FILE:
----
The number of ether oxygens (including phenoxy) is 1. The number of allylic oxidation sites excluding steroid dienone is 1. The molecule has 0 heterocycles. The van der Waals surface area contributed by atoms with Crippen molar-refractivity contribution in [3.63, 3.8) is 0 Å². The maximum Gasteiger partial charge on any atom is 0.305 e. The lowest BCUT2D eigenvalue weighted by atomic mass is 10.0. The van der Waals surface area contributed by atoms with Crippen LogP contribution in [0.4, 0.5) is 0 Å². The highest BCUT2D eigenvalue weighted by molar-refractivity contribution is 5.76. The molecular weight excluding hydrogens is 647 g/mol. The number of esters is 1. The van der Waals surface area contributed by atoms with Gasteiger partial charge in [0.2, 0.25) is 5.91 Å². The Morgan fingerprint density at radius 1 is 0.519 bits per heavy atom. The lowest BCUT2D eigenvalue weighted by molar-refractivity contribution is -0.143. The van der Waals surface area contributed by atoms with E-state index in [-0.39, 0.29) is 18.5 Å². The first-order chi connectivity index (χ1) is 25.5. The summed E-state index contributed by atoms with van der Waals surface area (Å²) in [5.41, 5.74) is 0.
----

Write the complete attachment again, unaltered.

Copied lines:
The number of ether oxygens (including phenoxy) is 1. The number of allylic oxidation sites excluding steroid dienone is 1. The molecule has 0 heterocycles. The van der Waals surface area contributed by atoms with Crippen molar-refractivity contribution in [3.63, 3.8) is 0 Å². The maximum Gasteiger partial charge on any atom is 0.305 e. The lowest BCUT2D eigenvalue weighted by atomic mass is 10.0. The van der Waals surface area contributed by atoms with Crippen LogP contribution in [0.4, 0.5) is 0 Å². The highest BCUT2D eigenvalue weighted by molar-refractivity contribution is 5.76. The molecular weight excluding hydrogens is 647 g/mol. The number of esters is 1. The van der Waals surface area contributed by atoms with Gasteiger partial charge in [0.2, 0.25) is 5.91 Å². The Morgan fingerprint density at radius 1 is 0.519 bits per heavy atom. The lowest BCUT2D eigenvalue weighted by molar-refractivity contribution is -0.143. The van der Waals surface area contributed by atoms with E-state index in [-0.39, 0.29) is 18.5 Å². The first-order chi connectivity index (χ1) is 25.5. The summed E-state index contributed by atoms with van der Waals surface area (Å²) in [5.41, 5.74) is 0.